In one of the last weeks before he leaves office, a tenure marked by controversy during the last three years, Israeli Prime Ehud Olmert this week toured the Western Wall and the adjacent excavations in Jerusalem’s Old City.
Areas that also have been the center of controversy.
There was something new and something old at the Manischewitz plant in Newark last week.
New: a production run of 500 cases of kosher-for-Passover shmura matzah. Following the move in 2007 from the kosher food manufacturer’s plant in Jersey City, its home for 76 years, to the state-of-the-art factory in Newark, the new plant produced its Passover goods as usual. But it was not prepared to make shmura (Hebrew for guarded) matzah, which requires that the wheat be supervised from the time of harvesting.
‘Musically inclined,” Dr. Paul Brody learned to chant the Scroll of Esther, or at least part of the Megillah, while studying at Yeshiva University several decades ago. He picked up the basics at the school’s Cantorial Training Institute. Then his grandfather, Rabbi Jacob Brown, convinced him to learn how to layn the gantze Megillah, the entire scroll.
No, the kids outfitted in crowns and capes aren’t real monarchs — just a pair of young members of the Vizhnitz chasidic community listening to the Megillah reading on Purim this week in Bnei Brak, near Tel Aviv.
Throughout the country — and Jewish communities in the diaspora — Jews of all ages and all religious affiliations attended Megillah readings, dressed up in costumes, attended parties, drank copious amounts of distilled brew and took part in festive parades.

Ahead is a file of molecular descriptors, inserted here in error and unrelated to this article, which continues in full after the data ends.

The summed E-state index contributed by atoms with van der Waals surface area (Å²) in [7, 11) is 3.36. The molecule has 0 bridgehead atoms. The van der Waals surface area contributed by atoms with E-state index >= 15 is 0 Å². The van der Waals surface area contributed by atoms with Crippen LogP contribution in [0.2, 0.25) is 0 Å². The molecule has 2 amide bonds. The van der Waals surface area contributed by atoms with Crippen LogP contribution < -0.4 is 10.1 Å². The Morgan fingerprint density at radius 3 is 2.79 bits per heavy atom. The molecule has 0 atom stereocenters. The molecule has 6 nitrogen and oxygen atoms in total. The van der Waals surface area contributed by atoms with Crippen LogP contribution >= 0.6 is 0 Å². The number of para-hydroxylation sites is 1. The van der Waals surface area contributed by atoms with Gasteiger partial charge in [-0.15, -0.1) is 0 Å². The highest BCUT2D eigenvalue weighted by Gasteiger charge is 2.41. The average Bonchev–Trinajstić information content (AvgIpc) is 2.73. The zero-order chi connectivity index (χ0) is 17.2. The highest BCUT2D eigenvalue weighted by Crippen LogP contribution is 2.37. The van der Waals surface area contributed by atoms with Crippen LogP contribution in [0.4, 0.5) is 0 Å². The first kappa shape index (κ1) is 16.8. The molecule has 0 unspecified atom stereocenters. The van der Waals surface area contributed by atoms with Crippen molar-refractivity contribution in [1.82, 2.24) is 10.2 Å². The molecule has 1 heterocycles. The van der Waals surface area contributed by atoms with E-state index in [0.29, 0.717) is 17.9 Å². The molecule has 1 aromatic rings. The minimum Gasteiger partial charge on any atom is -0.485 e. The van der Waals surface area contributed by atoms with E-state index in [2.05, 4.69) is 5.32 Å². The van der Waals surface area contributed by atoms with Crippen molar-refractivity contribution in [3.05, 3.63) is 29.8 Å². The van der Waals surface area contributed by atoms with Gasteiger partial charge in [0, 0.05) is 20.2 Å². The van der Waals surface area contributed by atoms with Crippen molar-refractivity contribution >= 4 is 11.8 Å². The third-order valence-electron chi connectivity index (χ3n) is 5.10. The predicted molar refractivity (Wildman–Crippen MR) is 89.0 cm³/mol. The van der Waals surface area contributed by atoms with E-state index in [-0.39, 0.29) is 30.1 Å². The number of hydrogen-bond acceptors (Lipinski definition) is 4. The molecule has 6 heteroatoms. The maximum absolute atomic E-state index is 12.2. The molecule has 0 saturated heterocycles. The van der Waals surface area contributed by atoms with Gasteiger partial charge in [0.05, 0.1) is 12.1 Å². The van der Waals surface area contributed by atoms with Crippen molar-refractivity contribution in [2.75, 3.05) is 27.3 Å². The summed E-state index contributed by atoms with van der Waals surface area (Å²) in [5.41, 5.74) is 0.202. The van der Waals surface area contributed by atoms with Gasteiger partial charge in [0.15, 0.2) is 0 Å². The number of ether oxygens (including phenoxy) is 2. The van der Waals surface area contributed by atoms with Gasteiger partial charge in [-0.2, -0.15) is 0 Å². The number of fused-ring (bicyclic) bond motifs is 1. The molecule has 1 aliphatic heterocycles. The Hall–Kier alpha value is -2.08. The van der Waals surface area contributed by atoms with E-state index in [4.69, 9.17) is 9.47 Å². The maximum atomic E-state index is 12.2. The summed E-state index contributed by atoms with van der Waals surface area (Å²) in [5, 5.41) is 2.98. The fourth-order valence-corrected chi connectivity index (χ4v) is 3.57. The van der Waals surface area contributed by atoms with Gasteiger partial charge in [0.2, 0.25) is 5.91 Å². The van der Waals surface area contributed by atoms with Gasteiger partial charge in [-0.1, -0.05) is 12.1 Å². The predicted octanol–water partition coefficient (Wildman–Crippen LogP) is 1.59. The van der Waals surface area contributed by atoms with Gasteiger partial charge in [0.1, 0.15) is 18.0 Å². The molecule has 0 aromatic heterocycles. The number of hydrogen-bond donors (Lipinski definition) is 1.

Separate groups representing Sephardic Jews around the world have for the first time come together to form the World Sephardic Congress, a united voice to advocate for reparations on behalf of Sephardic Jews forced to flee Arab lands.
Sephardic philanthropist Sami Shamoon, president of the Sephardi Federation of the United Kingdom, was named interim president of the new WSC, which was launched at a gathering last Sunday at the Center for Jewish History in Manhattan.
The home page of the University of Colorado Web site reveals a scene of striking beauty: an exquisitely designed red-brick, neo-Gothic building set against the rugged peaks of the Rockies.
But for Jewish students on the Boulder campus, the idyllic scene of the American West belies their experience on the front lines of a new kind of anti-Semitism playing out in recent years at American colleges and universities spurred by the Israeli-Palestinian conflict.
Kleinmachnow, Germany: Ron Brown suddenly became nervous. The Reform rabbi from Merrick, L.I., for weeks had been pondering how his delegation of 11 American rabbis should dialogue with a classroom of German teenaged students over such hot-button topics as the Holocaust, the state of anti-Semitism today, Israel and now the looming American invasion of Iraq.
Berlin: It was a scene dripping with historical irony. On a street in this transformed former capital of Nazi Germany, a German man this week approached Philadelphia Rabbi Jacob Herber, here as part of a delegation of American spiritual leaders, and advised him to remove his kipa, fearing for his safety.
"He said, 'Sir, do you have to wear that,' " Rabbi Herber related. "It's very dangerous here because of Muslims."
"I was surprised," the rabbi said. "The fact that a German is protecting a Jew from a Muslim was unexpected."
Israel's Ministry of Interior for nearly two years has refused to grant or renew visas for Christian clergy and other religious officials, an apparent violation of international religious freedom agreements, The Jewish Week has learned.
Critics of the policy, which has prompted rising anger and frustration among Christian leaders, are blaming Shas, the fervently Orthodox Sephardic political party, which has been running the Interior Ministry.